Physiotherapy, an essential part of dementia care

The National Institute for Health and Care Excellence (NICE) have published a new quality standard which aims to support people to live well with dementia.  The aim behind the standard (QS30) is that “a person-centred and integrated approach to providing care and services is fundamental to delivering high-quality care for people with dementia.”

In addition to acknowledging the importance of carers in the treatment of those with dementia the standard also looks at every aspect of a dementia sufferer’s care including leisure, health and relationships.  The standard also highlights the need for individual choice and control to be at the forefront of any programme especially when planning and evaluating services.

One element of the standard also looks at the importance of those with dementia and their carers being able to access “services that help maintain their physical and mental health and wellbeing.”  Whilst some of these services naturally include access to general practices and nurses, the list also includes care services such as hearing therapists, chiropodists and physiotherapists.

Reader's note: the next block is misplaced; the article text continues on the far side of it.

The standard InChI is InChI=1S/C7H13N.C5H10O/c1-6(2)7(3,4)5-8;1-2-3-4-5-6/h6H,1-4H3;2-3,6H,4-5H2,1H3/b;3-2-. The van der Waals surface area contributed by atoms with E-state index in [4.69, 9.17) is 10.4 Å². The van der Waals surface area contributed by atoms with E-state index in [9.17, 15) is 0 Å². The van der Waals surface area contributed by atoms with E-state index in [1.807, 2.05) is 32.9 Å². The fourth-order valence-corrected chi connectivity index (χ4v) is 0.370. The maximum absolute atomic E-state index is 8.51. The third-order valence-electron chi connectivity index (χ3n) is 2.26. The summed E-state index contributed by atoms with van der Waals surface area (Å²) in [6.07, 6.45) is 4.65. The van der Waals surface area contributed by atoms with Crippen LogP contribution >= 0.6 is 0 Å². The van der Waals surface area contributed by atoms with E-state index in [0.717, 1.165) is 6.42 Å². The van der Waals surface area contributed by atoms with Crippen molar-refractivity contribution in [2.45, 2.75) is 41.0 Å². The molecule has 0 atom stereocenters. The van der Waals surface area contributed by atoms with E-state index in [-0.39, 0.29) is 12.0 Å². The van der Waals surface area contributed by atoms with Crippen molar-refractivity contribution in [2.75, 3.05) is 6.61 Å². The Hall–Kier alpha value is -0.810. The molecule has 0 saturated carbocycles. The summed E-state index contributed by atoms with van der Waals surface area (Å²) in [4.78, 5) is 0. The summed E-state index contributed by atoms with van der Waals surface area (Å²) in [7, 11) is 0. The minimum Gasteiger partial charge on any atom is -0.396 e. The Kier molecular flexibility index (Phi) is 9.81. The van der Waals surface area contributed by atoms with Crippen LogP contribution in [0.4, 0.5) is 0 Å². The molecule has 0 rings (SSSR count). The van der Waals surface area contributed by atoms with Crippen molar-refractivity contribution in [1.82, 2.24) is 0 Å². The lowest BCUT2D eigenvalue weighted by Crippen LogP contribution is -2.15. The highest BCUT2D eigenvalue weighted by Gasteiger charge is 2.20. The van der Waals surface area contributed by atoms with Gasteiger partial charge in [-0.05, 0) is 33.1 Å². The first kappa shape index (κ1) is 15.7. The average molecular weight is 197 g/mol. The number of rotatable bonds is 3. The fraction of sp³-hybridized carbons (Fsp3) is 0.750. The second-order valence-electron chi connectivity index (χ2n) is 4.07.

The Chartered Society of Physiotherapy (CSP) contributed to the development of the dementia standard with particular advice being sought from the network of physiotherapists who work with older people (Agile)*.  In commenting on the standard Agile chair, Janet Thomas, said “The dementia guidance we saw certainly had a different feel to other NICE guidance, with the emphasis shifted to the day-to-day living aspect of dementia care, and this is very important.”

With a growing body of evidence supporting the theory that “a healthy mind in a healthy body” is not just a saying but a vital component of wellbeing in later life, there is certainly something to be said for helping dementia sufferers to stay as active as possible.  Hopefully this means that those involved in physiotherapy and other related services will see a greater call on their time as they work with carers and those with dementia to help to provide an integrated holistic management programme.

Taking steps to reduce administration time, such as by managing diaries and storing patient records electronically, will help to maximise treatment time and hopefully enable physiotherapists to take their place at the forefront of this new approach to care.

* http://agile.csp.org.uk/

Leave a Reply

Your email address will not be published.